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author:("freon, marine")
1.  Recovery of Arrested Replication Forks by Homologous Recombination Is Error-Prone 
PLoS Genetics  2012;8(10):e1002976.
Homologous recombination is a universal mechanism that allows repair of DNA and provides support for DNA replication. Homologous recombination is therefore a major pathway that suppresses non-homology-mediated genome instability. Here, we report that recovery of impeded replication forks by homologous recombination is error-prone. Using a fork-arrest-based assay in fission yeast, we demonstrate that a single collapsed fork can cause mutations and large-scale genomic changes, including deletions and translocations. Fork-arrest-induced gross chromosomal rearrangements are mediated by inappropriate ectopic recombination events at the site of collapsed forks. Inverted repeats near the site of fork collapse stimulate large-scale genomic changes up to 1,500 times over spontaneous events. We also show that the high accuracy of DNA replication during S-phase is impaired by impediments to fork progression, since fork-arrest-induced mutation is due to erroneous DNA synthesis during recovery of replication forks. The mutations caused are small insertions/duplications between short tandem repeats (micro-homology) indicative of replication slippage. Our data establish that collapsed forks, but not stalled forks, recovered by homologous recombination are prone to replication slippage. The inaccuracy of DNA synthesis does not rely on PCNA ubiquitination or trans-lesion-synthesis DNA polymerases, and it is not counteracted by mismatch repair. We propose that deletions/insertions, mediated by micro-homology, leading to copy number variations during replication stress may arise by progression of error-prone replication forks restarted by homologous recombination.
Author Summary
The appropriate transmission of genetic material during successive cell divisions requires the accurate duplication and segregation of parental DNA. The semi-conservative replication of chromosomes during S-phase is highly accurate and prevents accumulation of deleterious mutations. However, during each round of duplication, there are many impediments to the replication fork machinery that may hinder faithful chromosome duplication. Homologous recombination is a universal mechanism involved in the rescue of replication forks by rebuilding a replication apparatus at the fork (by mechanisms that are not yet understood). However, recombination can jeopardize genome stability because it allows genetic exchanges between homologous repeated sequences dispersed through the genome. In this study, we employ a fission yeast-based arrest of a single replication fork to investigate the consequences of replication fork arrest for genome stability. We report that a single blocked fork favours genomic deletions, translocations, and mutations; and this instability occurs during fork recovery by recombination. We also report that a single arrested fork that resumes its progression by recombination is prone to causing replication slippage mediated by micro-homology. We propose that deletions/duplications observed in human cancer cells suffering from replication stress can be viewed as scars left by error-prone replication forks restarted by recombination.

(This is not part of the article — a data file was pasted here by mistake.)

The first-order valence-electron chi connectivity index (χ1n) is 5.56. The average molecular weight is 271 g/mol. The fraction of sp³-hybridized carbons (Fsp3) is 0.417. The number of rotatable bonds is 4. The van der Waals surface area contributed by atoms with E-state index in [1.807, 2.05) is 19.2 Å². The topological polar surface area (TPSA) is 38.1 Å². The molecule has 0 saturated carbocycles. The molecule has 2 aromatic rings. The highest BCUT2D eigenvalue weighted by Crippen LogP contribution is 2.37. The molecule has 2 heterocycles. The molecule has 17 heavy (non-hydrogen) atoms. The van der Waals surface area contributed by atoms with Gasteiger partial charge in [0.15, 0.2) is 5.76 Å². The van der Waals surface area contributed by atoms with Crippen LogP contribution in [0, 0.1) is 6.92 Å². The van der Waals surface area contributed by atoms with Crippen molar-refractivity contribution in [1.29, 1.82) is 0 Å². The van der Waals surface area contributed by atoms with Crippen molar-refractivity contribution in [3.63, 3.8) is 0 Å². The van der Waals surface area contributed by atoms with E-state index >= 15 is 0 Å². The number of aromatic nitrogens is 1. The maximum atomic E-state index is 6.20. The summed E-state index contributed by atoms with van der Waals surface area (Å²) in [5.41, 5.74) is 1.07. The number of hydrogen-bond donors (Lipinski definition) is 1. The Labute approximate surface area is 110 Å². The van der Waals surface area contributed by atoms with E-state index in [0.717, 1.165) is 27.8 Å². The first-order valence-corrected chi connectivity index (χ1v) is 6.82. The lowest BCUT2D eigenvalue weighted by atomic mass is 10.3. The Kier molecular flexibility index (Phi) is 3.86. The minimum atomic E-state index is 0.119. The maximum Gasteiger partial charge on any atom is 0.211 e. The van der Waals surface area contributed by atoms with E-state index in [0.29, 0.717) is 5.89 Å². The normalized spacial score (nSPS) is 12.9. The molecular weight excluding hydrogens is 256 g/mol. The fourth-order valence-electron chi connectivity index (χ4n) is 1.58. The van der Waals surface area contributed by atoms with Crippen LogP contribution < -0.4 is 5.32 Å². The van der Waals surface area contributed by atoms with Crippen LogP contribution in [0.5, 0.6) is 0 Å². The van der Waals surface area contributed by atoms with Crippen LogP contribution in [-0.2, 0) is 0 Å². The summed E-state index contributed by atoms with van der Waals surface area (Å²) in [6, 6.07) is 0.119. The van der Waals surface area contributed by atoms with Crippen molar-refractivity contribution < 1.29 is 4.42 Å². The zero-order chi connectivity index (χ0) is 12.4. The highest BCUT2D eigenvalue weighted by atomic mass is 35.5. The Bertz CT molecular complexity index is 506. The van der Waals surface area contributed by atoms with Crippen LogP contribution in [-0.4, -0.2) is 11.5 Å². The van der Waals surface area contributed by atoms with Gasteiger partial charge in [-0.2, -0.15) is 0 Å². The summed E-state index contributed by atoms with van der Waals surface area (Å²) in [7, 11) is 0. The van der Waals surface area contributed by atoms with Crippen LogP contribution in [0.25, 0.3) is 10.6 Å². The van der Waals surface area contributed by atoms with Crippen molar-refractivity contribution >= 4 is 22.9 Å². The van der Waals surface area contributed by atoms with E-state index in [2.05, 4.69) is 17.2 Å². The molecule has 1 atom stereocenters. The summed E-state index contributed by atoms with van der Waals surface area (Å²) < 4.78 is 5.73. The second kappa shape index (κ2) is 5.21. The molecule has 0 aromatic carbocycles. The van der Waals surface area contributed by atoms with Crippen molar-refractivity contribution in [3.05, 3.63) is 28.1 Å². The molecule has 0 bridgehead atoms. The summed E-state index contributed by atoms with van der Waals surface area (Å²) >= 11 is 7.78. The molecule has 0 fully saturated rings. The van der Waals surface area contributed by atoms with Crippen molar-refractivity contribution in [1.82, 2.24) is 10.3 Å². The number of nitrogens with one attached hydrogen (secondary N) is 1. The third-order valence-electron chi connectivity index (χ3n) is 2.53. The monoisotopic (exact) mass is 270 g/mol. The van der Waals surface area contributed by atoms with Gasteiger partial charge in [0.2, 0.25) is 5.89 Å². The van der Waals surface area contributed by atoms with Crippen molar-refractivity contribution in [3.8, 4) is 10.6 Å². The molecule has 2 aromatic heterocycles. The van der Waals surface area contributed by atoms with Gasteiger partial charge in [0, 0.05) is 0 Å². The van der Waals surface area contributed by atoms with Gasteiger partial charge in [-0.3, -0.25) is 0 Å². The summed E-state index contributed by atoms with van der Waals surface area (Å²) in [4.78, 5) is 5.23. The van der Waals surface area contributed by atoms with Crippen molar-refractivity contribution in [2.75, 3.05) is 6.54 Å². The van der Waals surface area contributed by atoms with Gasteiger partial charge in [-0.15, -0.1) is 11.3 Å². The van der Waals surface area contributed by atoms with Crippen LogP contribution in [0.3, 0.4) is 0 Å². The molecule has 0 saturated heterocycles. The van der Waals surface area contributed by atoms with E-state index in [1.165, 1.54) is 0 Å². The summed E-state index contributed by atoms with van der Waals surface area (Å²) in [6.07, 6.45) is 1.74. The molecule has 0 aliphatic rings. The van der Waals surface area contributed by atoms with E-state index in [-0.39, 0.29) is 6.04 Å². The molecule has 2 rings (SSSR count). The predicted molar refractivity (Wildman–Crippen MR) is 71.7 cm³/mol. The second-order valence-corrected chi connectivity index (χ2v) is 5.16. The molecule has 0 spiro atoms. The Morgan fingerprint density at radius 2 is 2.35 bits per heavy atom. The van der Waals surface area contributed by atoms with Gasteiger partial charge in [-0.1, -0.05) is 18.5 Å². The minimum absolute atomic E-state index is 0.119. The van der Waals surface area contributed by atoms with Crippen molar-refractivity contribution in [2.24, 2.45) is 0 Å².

doi:10.1371/journal.pgen.1002976
PMCID: PMC3475662  PMID: 23093942
2.  A New Saccharomyces cerevisiae Strain with a Mutant Smt3-Deconjugating Ulp1 Protein Is Affected in DNA Replication and Requires Srs2 and Homologous Recombination for Its Viability 
Molecular and Cellular Biology  2004;24(12):5130-5143.
The Saccharomyces cerevisiae Srs2 protein is involved in DNA repair and recombination. In order to gain better insight into the roles of Srs2, we performed a screen to identify mutations that are synthetically lethal with an srs2 deletion. One of them is a mutated allele of the ULP1 gene that encodes a protease specifically cleaving Smt3-protein conjugates. This allele, ulp1-I615N, is responsible for an accumulation of Smt3-conjugated proteins. The mutant is unable to grow at 37°C. At permissive temperatures, it still shows severe growth defects together with a strong hyperrecombination phenotype and is impaired in meiosis. Genetic interactions between ulp1 and mutations that affect different repair pathways indicated that the RAD51-dependent homologous recombination mechanism, but not excision resynthesis, translesion synthesis, or nonhomologous end-joining processes, is required for the viability of the mutant. Thus, both Srs2, believed to negatively control homologous recombination, and the process of recombination per se are essential for the viability of the ulp1 mutant. Upon replication, mutant cells accumulate single-stranded DNA interruptions. These structures are believed to generate different recombination intermediates. Some of them are fixed by recombination, and others require Srs2 to be reversed and fixed by an alternate pathway.
doi:10.1128/MCB.24.12.5130-5143.2004
PMCID: PMC419856  PMID: 15169880

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